A short analysis of the poem "Miracles" by Walt Whitman.

Miracles Poem Analysis
Owen White

Structure: The Poem contains three stanzas and forty lines. Most of the lines are contained in the first Stanza. The first stanza contains a list of different types of miracles, each line starting with “or”. There is no rhyme or pattern that the poem follows. Also the first word of each line is capitalized.

Content: The poem starts with a question. Then the narrator goes on to list things that he sees as miracles, everything. Once hes done listing he talks of how he every little space and object is a miracle to him. In the end the narrator talks of the sea and how its an endless miracle, and every part of it is a miracle. He finishes with another question and ask “What strange miracles are there?”.

Meaning: The poem’s meaning that the narrator is trying to get across is the everything in life is a miracle. From the list he talks of things that most people dismiss, like “standing under the trees in the woods”. Most people will stand there and then more on due to there being nothing of special about those trees. The world is filled with an endless number of things that a completely unique, no matter how much they may clone something else it will always be a miracle. The overall meaning of the poem is that we must learn to slow down and look around and enjoy the life we are living.

Relation: Everyday people walk by in a daze not noticing all the beauty and wonder around them. This poem reminds us to awaken and enjoy life.

by Walt Whitman
Why! who makes much of a miracle?
As to me, I know of nothing else but miracles,
Whether I walk the streets of Manhattan,
Or dart my sight over the roofs of houses toward the sky,
Or wade with naked feet along the beach, just in the edge of the


Or stand under trees in the woods,
Or talk by day with any one I love–or sleep in the bed at night with

any one I love,

Or sit at table at dinner with my mother,
Or look at strangers opposite me riding in the car,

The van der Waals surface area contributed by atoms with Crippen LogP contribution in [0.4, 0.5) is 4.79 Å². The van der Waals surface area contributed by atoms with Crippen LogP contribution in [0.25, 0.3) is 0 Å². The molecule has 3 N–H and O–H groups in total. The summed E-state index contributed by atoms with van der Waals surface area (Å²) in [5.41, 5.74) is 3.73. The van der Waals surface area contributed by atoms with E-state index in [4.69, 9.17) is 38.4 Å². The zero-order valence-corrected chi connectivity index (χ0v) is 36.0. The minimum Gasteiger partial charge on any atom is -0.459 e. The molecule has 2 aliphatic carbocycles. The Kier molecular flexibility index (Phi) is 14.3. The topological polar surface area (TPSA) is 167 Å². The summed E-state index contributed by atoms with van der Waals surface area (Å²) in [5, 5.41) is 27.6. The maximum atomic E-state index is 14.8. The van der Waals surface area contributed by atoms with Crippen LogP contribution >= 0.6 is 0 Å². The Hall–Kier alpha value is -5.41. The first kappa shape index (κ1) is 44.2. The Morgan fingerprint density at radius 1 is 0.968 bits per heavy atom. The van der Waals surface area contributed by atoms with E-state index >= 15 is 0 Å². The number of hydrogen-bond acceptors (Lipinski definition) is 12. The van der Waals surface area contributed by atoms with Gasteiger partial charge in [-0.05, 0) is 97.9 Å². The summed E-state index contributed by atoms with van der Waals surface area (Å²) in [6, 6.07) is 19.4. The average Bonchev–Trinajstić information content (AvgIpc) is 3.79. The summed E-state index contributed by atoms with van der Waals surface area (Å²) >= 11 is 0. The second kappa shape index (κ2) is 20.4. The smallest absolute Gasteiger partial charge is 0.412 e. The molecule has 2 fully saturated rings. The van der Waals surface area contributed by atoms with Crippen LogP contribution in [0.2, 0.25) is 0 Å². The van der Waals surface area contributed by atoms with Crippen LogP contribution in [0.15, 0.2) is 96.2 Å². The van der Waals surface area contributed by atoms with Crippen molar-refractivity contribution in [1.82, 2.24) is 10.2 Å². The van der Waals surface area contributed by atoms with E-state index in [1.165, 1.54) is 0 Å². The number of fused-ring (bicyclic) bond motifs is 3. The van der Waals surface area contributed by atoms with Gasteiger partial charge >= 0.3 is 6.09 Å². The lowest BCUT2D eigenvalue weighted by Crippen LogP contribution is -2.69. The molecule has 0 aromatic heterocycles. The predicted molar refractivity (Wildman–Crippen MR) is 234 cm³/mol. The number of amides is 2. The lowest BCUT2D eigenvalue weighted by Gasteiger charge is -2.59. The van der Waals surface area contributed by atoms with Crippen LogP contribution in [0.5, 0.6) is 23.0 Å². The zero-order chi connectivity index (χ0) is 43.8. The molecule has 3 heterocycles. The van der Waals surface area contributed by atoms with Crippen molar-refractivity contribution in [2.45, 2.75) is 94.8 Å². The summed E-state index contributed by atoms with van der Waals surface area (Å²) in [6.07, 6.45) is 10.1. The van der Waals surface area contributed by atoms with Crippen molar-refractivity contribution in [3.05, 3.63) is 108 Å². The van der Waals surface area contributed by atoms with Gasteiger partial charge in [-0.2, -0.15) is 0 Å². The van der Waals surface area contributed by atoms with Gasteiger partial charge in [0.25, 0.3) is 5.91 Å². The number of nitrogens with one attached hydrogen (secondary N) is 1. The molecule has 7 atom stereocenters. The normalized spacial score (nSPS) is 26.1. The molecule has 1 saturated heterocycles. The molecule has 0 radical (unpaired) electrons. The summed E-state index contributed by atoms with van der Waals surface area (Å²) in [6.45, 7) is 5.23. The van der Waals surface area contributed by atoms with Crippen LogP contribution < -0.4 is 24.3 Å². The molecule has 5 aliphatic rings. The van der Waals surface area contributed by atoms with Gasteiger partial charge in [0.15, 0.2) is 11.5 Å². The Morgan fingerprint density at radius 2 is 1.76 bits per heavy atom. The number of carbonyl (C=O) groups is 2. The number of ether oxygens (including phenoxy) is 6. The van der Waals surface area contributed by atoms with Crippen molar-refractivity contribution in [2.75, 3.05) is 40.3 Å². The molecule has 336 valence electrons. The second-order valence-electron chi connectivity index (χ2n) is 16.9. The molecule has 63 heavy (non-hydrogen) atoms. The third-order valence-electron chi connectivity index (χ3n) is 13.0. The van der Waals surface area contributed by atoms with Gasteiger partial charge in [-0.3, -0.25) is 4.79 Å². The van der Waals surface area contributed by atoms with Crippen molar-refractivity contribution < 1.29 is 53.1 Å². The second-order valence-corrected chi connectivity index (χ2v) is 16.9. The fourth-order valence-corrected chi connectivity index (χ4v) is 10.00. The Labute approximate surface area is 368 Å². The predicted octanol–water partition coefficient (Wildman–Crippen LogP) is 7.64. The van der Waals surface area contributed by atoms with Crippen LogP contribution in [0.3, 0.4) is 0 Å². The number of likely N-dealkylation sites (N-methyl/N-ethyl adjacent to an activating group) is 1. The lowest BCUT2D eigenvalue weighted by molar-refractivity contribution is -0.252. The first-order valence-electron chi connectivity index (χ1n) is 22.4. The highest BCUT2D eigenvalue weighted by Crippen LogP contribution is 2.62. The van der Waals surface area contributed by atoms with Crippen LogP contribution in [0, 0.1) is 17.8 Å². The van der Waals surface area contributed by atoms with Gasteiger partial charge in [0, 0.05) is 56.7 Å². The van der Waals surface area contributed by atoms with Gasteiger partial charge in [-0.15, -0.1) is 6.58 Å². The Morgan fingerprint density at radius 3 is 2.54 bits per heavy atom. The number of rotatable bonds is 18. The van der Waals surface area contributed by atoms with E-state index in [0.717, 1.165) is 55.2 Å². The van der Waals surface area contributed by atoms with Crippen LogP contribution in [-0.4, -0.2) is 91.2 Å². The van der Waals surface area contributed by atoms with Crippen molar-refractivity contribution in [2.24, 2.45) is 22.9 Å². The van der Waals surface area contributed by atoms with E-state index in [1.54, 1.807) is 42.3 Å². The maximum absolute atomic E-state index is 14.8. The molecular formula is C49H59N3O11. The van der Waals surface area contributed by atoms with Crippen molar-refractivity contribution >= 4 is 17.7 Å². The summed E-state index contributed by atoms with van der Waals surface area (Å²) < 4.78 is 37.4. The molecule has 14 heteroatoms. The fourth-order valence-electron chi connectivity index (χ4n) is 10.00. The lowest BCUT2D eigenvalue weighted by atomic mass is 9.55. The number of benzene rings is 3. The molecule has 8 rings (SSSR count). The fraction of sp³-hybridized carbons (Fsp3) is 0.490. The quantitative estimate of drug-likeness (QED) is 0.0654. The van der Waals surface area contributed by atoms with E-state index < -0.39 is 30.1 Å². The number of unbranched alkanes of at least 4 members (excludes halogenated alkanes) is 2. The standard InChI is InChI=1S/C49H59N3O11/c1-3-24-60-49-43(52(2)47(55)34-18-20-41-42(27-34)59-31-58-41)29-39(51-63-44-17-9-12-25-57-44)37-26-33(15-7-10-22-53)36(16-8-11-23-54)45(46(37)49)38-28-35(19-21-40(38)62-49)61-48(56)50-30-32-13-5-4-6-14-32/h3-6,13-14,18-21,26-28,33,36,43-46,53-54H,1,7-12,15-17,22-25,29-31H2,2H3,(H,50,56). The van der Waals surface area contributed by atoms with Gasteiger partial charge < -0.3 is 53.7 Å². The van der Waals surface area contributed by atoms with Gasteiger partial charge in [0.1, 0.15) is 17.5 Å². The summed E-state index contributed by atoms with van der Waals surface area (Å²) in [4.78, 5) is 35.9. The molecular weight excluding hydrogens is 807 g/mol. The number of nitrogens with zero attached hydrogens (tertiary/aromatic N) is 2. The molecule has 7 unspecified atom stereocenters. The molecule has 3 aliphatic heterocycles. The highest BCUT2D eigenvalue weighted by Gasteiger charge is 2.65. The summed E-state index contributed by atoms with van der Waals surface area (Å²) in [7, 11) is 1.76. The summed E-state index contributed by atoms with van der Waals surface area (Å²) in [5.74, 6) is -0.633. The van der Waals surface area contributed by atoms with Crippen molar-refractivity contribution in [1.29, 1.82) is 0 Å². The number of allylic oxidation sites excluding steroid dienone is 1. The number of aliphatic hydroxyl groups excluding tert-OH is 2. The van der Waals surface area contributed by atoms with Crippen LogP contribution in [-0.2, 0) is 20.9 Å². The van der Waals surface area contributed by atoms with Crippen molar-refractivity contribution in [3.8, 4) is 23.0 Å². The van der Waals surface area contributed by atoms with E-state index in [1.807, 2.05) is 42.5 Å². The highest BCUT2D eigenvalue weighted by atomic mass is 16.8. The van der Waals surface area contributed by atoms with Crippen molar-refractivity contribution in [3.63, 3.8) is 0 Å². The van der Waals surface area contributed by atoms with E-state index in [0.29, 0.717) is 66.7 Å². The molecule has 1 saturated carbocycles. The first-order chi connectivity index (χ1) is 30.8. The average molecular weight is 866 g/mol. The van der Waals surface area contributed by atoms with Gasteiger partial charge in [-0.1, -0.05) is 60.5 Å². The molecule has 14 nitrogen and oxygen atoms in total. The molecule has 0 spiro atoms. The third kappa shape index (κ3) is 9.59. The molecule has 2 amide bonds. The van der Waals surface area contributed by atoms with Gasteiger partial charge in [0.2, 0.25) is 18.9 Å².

Or watch honey-bees busy around the hive, of a summer forenoon,
Or animals feeding in the fields,
Or birds–or the wonderfulness of insects in the air,
Or the wonderfulness of the sun-down–or of stars shining so quiet

and bright,

Or the exquisite, delicate, thin curve of the new moon in spring;
Or whether I go among those I like best, and that like me best–
mechanics, boatmen, farmers,
Or among the savans–or to the soiree–or to the opera,
Or stand a long while looking at the movements of machinery,
Or behold children at their sports,
Or the admirable sight of the perfect old man, or the perfect old


Or the sick in hospitals, or the dead carried to burial,
Or my own eyes and figure in the glass;
These, with the rest, one and all, are to me miracles,
The whole referring–yet each distinct, and in its place.

To me, every hour of the light and dark is a miracle,
Every cubic inch of space is a miracle,
Every square yard of the surface of the earth is spread with the


Every foot of the interior swarms with the same;
Every spear of grass–the frames, limbs, organs, of men and women,

and all that concerns them,

All these to me are unspeakably perfect miracles.

To me the sea is a continual miracle;
The fishes that swim–the rocks–the motion of the waves–the ships,
with men in them,
What stranger miracles are there?

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